You can watch pro surfing superstars for free in Hawaii

Professional surfers chase waves all around the planet, but few among them would dispute that the primo breaks are in Hawaii, more specifically, the North Shore of Oahu. Watching a competition—some of which are championship contests equivalent to the Super Bowl —is one of the great freebies in sports. And even when an event is not scheduled, provided the surf’s up,’ you can find a place on the sand to some of the best in the business. Here are some of the best seats for spectators on each island.


Back door and front doors opening at Pipe

Along a ten-mile stretch of the North Shore is the ‘Mt. Rushmore’ of the World Pro Surfing Tour: Sunset Beach, Pipeline (Ehukai Beach Park), Haleiwa, and Waimea Bay. Connecting the four, as well as two-dozen other named breaks, is rural Kamehameha Highway, paralleled most of the way by a bike path and country lane. Equally well-known among the big boy (and girl) surfers is Makaha Beach on the West Side.  Some tourists may be put off at first by the rough-edges of Waianae, but hang around Makaha, especially during February for the Buffalo Big Board Surfing Classic, you may be hooked. This is the home beach of Richard ‘Buffalo’ Kealuna, and his sons, Rusty and Brian, as well as the late Rell Sunn, the women’s longboard legend.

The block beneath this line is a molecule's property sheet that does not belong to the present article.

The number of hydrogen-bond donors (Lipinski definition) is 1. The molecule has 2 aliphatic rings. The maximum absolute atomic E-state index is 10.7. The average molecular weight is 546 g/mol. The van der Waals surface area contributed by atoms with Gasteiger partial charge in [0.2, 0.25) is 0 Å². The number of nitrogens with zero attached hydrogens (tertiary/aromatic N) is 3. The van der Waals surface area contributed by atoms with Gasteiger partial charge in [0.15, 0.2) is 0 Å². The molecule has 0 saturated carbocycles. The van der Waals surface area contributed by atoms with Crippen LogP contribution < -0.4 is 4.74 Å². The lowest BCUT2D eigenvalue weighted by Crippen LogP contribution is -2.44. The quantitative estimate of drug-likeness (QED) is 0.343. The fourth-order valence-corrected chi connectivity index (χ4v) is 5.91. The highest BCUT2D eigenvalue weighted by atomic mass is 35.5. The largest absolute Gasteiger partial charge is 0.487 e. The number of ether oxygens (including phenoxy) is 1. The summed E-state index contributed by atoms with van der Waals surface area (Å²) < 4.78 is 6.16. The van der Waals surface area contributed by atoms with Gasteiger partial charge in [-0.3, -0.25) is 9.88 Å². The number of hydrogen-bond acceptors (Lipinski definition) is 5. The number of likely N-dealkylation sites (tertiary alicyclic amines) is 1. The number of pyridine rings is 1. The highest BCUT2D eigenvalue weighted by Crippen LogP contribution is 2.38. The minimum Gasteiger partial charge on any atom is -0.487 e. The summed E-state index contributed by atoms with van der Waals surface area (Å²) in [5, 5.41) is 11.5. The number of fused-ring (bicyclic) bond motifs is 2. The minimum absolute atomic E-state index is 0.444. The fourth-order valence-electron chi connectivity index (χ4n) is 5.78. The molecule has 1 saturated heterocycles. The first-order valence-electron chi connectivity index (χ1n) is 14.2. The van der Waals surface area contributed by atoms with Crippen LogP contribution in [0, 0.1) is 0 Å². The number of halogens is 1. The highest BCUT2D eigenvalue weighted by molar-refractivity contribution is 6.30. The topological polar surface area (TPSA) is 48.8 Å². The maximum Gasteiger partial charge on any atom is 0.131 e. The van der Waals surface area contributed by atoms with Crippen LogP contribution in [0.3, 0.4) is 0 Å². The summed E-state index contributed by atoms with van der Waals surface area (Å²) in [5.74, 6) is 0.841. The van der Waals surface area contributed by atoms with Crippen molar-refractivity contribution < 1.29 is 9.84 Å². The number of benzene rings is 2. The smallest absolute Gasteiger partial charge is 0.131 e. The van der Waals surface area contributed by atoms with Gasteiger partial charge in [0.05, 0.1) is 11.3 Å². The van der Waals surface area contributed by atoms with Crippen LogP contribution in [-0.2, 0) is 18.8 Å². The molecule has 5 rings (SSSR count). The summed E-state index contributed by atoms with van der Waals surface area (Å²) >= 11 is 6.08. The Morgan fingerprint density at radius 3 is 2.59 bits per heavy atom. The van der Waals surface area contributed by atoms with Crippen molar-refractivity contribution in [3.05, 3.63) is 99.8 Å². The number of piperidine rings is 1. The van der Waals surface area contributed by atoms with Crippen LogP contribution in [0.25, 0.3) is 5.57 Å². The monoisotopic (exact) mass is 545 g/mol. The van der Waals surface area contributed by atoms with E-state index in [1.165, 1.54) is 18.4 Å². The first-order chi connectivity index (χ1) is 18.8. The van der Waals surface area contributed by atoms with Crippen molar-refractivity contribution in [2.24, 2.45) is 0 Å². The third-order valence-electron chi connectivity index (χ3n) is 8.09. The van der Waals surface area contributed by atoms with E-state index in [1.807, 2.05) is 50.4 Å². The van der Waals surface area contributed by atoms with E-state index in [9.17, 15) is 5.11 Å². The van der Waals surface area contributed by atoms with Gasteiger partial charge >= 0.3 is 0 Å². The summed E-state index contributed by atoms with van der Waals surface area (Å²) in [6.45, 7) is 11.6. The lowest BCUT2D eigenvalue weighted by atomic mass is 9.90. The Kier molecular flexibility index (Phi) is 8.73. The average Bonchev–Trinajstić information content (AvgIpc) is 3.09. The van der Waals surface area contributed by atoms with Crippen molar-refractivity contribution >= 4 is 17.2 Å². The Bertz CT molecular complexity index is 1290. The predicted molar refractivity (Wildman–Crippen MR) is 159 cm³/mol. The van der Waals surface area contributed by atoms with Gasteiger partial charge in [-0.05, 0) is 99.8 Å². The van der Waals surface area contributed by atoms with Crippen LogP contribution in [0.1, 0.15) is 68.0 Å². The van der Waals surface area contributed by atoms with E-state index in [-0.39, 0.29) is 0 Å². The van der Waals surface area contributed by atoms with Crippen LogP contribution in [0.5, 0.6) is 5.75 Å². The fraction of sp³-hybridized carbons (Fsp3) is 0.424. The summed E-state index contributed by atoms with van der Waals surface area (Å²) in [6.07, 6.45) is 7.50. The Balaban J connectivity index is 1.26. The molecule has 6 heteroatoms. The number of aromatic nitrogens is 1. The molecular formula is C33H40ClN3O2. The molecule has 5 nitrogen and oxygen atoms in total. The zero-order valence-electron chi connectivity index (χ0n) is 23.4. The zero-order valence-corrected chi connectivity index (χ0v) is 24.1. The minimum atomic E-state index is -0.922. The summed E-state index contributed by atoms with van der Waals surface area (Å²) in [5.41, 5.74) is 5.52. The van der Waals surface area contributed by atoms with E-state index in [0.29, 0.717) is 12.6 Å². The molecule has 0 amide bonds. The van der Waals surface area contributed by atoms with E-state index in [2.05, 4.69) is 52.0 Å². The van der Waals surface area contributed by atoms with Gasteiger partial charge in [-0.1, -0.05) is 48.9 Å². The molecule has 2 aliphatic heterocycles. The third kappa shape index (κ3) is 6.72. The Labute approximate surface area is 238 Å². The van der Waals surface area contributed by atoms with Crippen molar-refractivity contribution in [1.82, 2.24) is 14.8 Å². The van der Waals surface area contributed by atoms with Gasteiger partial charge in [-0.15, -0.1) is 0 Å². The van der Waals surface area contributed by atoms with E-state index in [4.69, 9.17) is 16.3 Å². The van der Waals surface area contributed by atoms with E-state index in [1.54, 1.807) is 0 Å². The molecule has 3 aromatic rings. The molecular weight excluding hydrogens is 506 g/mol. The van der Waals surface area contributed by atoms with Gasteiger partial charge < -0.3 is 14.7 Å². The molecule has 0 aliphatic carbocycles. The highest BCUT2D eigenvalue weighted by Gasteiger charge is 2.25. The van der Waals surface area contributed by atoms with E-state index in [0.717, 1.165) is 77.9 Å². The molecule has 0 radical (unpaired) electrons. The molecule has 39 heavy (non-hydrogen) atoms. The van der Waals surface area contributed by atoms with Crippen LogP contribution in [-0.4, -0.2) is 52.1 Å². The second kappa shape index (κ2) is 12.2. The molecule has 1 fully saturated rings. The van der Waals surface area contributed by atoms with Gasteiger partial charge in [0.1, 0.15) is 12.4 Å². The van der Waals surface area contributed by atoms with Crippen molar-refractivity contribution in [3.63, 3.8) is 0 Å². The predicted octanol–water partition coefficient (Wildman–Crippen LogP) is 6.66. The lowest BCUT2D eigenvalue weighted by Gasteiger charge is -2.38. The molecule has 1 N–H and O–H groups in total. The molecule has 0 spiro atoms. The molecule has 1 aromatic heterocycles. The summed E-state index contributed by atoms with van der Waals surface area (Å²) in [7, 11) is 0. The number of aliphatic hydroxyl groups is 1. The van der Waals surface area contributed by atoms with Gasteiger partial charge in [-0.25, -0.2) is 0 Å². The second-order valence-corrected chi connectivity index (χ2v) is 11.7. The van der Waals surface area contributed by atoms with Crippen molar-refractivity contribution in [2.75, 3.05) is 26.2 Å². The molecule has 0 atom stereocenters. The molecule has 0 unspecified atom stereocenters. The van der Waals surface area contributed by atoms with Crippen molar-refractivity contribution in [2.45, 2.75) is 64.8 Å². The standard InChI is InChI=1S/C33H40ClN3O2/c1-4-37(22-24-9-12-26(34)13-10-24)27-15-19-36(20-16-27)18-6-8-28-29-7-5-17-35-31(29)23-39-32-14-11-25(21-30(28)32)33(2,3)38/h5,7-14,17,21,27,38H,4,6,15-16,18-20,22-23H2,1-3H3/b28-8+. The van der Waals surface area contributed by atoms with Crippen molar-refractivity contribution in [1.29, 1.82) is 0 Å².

Shore break at Waimea Bay


Bethany rocks Kalihiwai

Black Pot Beach Park in Hanalei is surf city—ranging from the big outer breaks like Kings and Queens to the nice learner’s rollers under the Hanalei Pier. The pier is a good viewpoint, though when the surf is epic,locals flock to watch from the bluffs at the Princeville St. Regis Resort. Not far away is Kalihiwai Beach Park, a fave among local wahine wave riders; on the road down to the park is a small turnout that provides an up-close view. During the summer, the surf scene shifts to the south shore, where PK’s, not far from Poipu Beach, is the best among many sought-after waves.


A beach level view of Jaws

No doubt, the big-daddy wave for spectators is Jaws, a massive wave, 30-to-60 feet high offshore a bluff known as Peahi on the windward coast. Jaws only goes off a few days a year, if that, and access can be problematic, via a dirt road or hike across roads through cane fields (Maui Trailblazer has the details).  You’ll know when Jaws is pumping when the parking lot at Maliko Bay is full of trucks and jet ski trailers (the bay is several miles from Peahi, at mile marker 10). Though known more for windsurfing, Ho’okipa Beach Park just outside of Paia, delivers box seats for a colorful surf scene.  Perhaps the most consistent among the best on Maui, is Honolua Bay in West Maui, a few miles north of Kapalua. A dirt road leads to the point, which is a perfect grandstand. Surfers carry thier boards down a cliffside trail.



Though you will find many good surfing beaches on the Big Island, few, if any, are among the best in the state.  But Honoli’i Paka (pictured above), just north of Hilo, is a memorable scene that will inspire photographers—a path swerves down garden terraces to a beautiful, long break at a jungled river mouth. On the Kona side, head for Spinners in the heart of Kailua, which is known as the birthplace of boogie boarding. Enjoy a beverage while surfers flirt to make a head-on-collision with the breakwater

These listing are but a taste from the feast of great beaches to become a surf groupie in Hawaii—a worthy pursuit. Trailblazers are full of descriptions and details.